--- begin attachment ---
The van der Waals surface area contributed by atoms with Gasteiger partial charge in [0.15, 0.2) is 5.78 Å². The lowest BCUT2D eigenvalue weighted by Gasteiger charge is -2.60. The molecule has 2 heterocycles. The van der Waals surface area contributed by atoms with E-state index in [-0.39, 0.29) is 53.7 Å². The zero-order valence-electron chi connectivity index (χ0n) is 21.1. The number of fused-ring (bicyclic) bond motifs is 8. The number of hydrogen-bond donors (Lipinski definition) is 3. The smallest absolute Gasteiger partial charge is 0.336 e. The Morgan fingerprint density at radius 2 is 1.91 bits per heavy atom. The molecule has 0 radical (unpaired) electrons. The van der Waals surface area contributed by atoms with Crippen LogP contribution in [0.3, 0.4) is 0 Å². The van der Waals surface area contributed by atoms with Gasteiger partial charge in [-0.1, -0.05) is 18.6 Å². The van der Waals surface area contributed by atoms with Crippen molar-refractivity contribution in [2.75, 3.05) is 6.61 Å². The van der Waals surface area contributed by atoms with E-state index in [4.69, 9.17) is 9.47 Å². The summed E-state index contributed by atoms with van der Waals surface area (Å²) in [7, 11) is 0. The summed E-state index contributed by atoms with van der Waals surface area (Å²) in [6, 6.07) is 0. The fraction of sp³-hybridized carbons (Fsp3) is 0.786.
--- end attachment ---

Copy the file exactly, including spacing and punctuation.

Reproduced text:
The van der Waals surface area contributed by atoms with Gasteiger partial charge in [0.15, 0.2) is 5.78 Å². The lowest BCUT2D eigenvalue weighted by Gasteiger charge is -2.60. The molecule has 2 heterocycles. The van der Waals surface area contributed by atoms with E-state index in [-0.39, 0.29) is 53.7 Å². The zero-order valence-electron chi connectivity index (χ0n) is 21.1. The number of fused-ring (bicyclic) bond motifs is 8. The number of hydrogen-bond donors (Lipinski definition) is 3. The smallest absolute Gasteiger partial charge is 0.336 e. The Morgan fingerprint density at radius 2 is 1.91 bits per heavy atom. The molecule has 0 radical (unpaired) electrons. The van der Waals surface area contributed by atoms with Crippen LogP contribution in [0.3, 0.4) is 0 Å². The van der Waals surface area contributed by atoms with Gasteiger partial charge in [-0.1, -0.05) is 18.6 Å². The van der Waals surface area contributed by atoms with Crippen molar-refractivity contribution in [2.75, 3.05) is 6.61 Å². The van der Waals surface area contributed by atoms with E-state index in [4.69, 9.17) is 9.47 Å². The summed E-state index contributed by atoms with van der Waals surface area (Å²) in [7, 11) is 0. The summed E-state index contributed by atoms with van der Waals surface area (Å²) in [6, 6.07) is 0. The fraction of sp³-hybridized carbons (Fsp3) is 0.786.